But its not just Skarsgard that works so well in this movie: much of the newer cast keeps up with him just as much. James McAvoy does a fantastic job as the stuttering Bill and performs brilliantly under the pressure in expressing his paranoia, grief, anger, guilt, and frustration. Jessica Chastain is just as phenomenal in playing Beverly, and she does a wonderful job in portraying the character’s psychological trauma while at the same time being the glue that holds the Loser’s Club together. Bill Hader is particularly my favorite as Richie. I spent half of the film’s runtime laughing, and most of the time it was because of Hader’s snappy quips and one-liners (especially when it had to do with Eddie’s mom).
What surprises me the most about this movie is how much it relies on flashback sequences to tell its story. It Chapter Two is two hours and 50 minutes long, and probably about a quarter of that time is used in flashback sequences. That means that much of its runtime flips between James McAvoy and Jaeden Martell, Jessica Chasten and Sophia Lillis, Bill Hader and Finn Wolfhard, etc. Mind you, that’s not necessarily a bad thing. The younger cast members, after all, were great in the first film and are just as reliable here. Still, I wasn’t expecting them to be featured so prominently in Chapter Two. I would have rathered the movie focus more on the adults rather than their younger counterparts. It would have given the new cast more space to build on and more opportunity to dive into the background of their older selves.
The rest of the movie carries out its typical horror movie routine. Pennywise pops out in a few jump scares, there are some heartfelt drama and lighthearted comedy to break up the action, and a giant CGI monster appears for the Loser’s Club to fight at the end of the movie. Granted, it doesn’t look nearly as terrible as the original monster did in the 1990’s television miniseries starring Tim Curry. Still, why do these movies have to end with a generic movie monster battle in the first place? Because it was in the book? Because it was required in Stephen King’s contract? Or because Bill Skarsgard got tired near the end of filming and told the animators to digitally edit him in so he could go home early?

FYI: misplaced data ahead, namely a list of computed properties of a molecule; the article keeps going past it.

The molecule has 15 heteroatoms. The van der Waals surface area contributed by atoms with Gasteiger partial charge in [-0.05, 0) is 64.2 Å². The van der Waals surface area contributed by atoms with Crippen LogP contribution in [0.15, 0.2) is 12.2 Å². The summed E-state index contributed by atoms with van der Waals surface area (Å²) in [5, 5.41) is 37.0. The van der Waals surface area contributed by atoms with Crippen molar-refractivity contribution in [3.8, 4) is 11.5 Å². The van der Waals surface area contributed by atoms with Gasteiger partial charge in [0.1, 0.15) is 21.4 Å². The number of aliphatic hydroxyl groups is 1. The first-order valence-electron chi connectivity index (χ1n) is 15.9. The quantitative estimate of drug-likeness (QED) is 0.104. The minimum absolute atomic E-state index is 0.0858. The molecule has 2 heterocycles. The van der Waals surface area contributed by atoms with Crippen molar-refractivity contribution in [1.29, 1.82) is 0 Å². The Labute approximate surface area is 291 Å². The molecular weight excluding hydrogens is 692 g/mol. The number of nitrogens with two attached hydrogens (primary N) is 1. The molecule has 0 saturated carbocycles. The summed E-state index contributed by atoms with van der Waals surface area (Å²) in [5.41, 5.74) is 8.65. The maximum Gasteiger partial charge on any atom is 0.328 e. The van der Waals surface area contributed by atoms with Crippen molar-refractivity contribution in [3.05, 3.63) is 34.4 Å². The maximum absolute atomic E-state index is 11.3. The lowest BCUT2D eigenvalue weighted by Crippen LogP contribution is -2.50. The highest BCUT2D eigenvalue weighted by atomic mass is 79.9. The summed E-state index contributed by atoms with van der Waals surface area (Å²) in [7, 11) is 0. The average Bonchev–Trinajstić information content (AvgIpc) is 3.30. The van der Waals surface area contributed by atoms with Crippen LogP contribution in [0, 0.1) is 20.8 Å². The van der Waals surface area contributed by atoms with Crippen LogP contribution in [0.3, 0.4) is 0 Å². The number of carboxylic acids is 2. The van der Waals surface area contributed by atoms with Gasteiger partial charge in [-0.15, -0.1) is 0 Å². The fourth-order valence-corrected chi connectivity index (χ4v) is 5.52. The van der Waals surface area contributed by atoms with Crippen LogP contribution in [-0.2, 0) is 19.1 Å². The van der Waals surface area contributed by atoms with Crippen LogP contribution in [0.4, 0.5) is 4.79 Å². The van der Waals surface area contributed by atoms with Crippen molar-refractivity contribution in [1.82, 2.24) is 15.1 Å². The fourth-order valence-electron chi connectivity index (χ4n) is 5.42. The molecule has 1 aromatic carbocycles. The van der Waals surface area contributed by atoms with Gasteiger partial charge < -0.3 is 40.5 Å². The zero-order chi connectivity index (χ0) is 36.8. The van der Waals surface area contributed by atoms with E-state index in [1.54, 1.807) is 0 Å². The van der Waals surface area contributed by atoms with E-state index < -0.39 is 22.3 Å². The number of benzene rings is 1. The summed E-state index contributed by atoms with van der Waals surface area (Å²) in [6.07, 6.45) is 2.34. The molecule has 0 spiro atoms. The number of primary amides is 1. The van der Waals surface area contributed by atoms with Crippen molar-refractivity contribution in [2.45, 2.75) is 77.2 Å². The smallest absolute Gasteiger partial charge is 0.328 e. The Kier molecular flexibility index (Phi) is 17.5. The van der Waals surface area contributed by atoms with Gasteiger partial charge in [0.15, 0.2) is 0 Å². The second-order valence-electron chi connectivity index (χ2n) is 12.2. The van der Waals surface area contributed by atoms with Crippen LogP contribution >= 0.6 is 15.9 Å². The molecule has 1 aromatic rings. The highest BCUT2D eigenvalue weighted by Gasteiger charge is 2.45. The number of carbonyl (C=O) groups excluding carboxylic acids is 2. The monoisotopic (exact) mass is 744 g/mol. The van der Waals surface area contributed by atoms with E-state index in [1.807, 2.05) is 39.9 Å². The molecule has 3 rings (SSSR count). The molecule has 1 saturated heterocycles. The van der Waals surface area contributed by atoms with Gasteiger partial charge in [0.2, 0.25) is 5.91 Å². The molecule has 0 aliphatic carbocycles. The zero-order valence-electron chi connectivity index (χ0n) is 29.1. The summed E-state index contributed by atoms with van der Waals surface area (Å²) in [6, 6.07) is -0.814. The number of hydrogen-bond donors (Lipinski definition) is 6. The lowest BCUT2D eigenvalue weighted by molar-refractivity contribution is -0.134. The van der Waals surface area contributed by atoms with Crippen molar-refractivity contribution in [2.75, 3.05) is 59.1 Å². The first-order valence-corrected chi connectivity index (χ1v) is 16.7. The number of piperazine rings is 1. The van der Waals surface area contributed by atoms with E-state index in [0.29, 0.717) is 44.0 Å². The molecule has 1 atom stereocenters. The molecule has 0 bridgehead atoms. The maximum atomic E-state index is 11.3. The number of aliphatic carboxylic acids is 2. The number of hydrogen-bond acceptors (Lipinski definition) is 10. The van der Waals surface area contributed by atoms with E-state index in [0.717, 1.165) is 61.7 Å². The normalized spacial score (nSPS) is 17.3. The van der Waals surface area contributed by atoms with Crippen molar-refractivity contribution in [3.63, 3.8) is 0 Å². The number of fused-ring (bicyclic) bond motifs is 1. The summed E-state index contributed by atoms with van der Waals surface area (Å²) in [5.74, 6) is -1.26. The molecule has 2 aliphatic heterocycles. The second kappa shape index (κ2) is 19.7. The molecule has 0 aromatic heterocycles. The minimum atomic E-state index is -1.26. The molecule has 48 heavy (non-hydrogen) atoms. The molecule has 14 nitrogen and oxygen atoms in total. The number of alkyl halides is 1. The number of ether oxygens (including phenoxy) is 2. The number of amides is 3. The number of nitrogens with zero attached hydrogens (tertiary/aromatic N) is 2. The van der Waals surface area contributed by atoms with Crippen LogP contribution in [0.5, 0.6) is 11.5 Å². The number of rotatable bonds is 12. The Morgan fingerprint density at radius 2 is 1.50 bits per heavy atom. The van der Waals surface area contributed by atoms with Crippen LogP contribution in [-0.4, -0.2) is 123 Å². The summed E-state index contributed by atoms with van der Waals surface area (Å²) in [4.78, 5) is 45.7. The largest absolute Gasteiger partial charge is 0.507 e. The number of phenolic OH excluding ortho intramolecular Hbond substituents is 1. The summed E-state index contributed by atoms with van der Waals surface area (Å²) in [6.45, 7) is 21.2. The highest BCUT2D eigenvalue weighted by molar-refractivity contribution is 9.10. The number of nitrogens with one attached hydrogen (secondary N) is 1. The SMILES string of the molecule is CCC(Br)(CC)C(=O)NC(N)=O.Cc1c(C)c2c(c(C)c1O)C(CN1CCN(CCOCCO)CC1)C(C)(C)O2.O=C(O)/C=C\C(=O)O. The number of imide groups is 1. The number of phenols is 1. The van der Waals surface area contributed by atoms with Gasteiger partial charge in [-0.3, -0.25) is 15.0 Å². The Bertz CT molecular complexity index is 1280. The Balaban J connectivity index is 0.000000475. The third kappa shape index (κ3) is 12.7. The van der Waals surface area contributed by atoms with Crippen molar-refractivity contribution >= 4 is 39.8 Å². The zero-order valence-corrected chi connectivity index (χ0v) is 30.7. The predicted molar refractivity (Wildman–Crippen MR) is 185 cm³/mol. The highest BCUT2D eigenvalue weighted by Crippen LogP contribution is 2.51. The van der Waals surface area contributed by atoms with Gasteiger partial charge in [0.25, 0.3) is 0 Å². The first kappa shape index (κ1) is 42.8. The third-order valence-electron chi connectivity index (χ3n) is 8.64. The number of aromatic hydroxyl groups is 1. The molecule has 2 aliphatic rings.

Of course, I have to answer the inevitable question: which movie is better? It Chapter One or Two? My preference is It Chapter One, not only because it was such a lightning bolt of horror entertainment, but because it was a tightly-knit and brilliantly woven story that carried through fluidly without much confusion or interruption. There was a clear beginning, middle, and end to Chapter One, and we were easily able to immerse ourselves in the Loser’s Club’s plight and their terror of Pennywise. Chapter Two is a little more broken up and convoluted in its narrative, and the scares don’t land quite as hard as they did in Chapter One.
Still, It Chapter Two is a thrilling movie and a reliable sequel to one of the most unique and original horror experiences of our time. Movie fans are sure to be pleased by this duology, and Stephen King fans even more so. Just please, please stick to the book’s ending and don’t bring Pennywise back for another sequel. Otherwise, he’ll take the form of my greatest fear as It Chapter Three.